DEPARTMENT OF LABOR
Pension and Welfare Benefits Administration
[Prohibited Transaction Exemption 93-1;
Application Number D-4064]
Class Exemption for Certain Transactions by Individuals for Whose
Benefit Individual Retirement Accounts or Retirement Plans
for Self-Employed Individuals Have Been Established or Maintained
AGENCY: Pension and Welfare Benefits Administration,
U. S. Department of Labor
ACTION: Grant of Class Exemption.
SUMMARY: This document contains a final exemption from certain prohibited transaction restrictions of the Internal Revenue Code of 1986 (the Code). The class exemption permits the receipt of certain cash, premiums or other consideration paid to an individual in connection with a transaction involving an individual retirement account (IRA) or a retirement plan for a self-employed individual (Keogh Plan), provided that the conditions of the exemption are met. The exemption affects individuals with a beneficial interest in the IRAs or Keogh Plans who receive such premiums or gifts, as well as the financial institutions which provide the payments.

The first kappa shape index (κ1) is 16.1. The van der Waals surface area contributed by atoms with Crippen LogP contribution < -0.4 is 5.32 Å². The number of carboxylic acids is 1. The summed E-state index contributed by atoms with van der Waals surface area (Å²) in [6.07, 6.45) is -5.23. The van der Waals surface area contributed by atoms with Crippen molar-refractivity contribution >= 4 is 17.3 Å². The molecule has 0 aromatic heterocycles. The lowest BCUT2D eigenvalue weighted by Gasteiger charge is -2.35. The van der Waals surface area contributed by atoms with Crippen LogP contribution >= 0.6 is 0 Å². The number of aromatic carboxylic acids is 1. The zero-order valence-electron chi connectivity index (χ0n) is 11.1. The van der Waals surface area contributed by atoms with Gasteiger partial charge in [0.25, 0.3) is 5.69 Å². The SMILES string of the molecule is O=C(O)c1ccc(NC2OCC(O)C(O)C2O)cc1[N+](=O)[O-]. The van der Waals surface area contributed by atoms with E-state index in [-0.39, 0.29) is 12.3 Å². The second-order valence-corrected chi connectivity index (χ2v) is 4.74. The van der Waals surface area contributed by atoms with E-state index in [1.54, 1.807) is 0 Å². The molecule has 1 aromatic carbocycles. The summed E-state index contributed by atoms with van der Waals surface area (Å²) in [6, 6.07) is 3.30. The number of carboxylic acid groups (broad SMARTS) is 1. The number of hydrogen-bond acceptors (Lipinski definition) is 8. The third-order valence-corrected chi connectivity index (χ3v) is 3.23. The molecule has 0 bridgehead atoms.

EFFECTIVE DATE: January 1, 1975.
FOR FURTHER INFORMATION CONTACT: Allison K. Padams, Office of Exemption Determinations, Pension and Welfare Benefits Administration, U.S. Department of Labor, (202) 523-8971 (this is not a toll-free number); or Susan E. Rees, Plan Benefits Security Division, Office of the Solicitor, U.S. Department of Labor, (202) 523-9141 (this is not a toll-free number).